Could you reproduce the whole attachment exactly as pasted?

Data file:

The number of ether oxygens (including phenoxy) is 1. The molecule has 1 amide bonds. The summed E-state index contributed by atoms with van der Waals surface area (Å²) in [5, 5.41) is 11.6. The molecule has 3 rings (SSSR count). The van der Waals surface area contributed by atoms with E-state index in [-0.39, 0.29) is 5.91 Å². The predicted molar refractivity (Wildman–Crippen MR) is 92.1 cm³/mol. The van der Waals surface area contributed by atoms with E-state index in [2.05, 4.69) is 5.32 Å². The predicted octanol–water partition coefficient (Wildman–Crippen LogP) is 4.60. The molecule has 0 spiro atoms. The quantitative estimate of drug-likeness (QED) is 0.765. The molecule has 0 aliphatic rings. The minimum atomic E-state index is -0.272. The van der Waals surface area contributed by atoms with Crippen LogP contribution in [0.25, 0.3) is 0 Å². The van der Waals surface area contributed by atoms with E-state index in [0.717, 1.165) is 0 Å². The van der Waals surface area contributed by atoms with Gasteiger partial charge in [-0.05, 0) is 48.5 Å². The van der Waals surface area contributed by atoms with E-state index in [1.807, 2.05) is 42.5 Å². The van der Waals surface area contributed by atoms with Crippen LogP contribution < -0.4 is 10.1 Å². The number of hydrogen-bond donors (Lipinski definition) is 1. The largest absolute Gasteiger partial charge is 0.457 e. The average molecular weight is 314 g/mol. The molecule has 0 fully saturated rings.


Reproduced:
The number of ether oxygens (including phenoxy) is 1. The molecule has 1 amide bonds. The summed E-state index contributed by atoms with van der Waals surface area (Å²) in [5, 5.41) is 11.6. The molecule has 3 rings (SSSR count). The van der Waals surface area contributed by atoms with E-state index in [-0.39, 0.29) is 5.91 Å². The predicted molar refractivity (Wildman–Crippen MR) is 92.1 cm³/mol. The van der Waals surface area contributed by atoms with E-state index in [2.05, 4.69) is 5.32 Å². The predicted octanol–water partition coefficient (Wildman–Crippen LogP) is 4.60. The molecule has 0 spiro atoms. The quantitative estimate of drug-likeness (QED) is 0.765. The molecule has 0 aliphatic rings. The minimum atomic E-state index is -0.272. The van der Waals surface area contributed by atoms with Crippen LogP contribution in [0.25, 0.3) is 0 Å². The van der Waals surface area contributed by atoms with E-state index in [0.717, 1.165) is 0 Å². The van der Waals surface area contributed by atoms with Gasteiger partial charge in [-0.05, 0) is 48.5 Å². The van der Waals surface area contributed by atoms with E-state index in [1.807, 2.05) is 42.5 Å². The van der Waals surface area contributed by atoms with Crippen LogP contribution < -0.4 is 10.1 Å². The number of hydrogen-bond donors (Lipinski definition) is 1. The largest absolute Gasteiger partial charge is 0.457 e. The average molecular weight is 314 g/mol. The molecule has 0 fully saturated rings.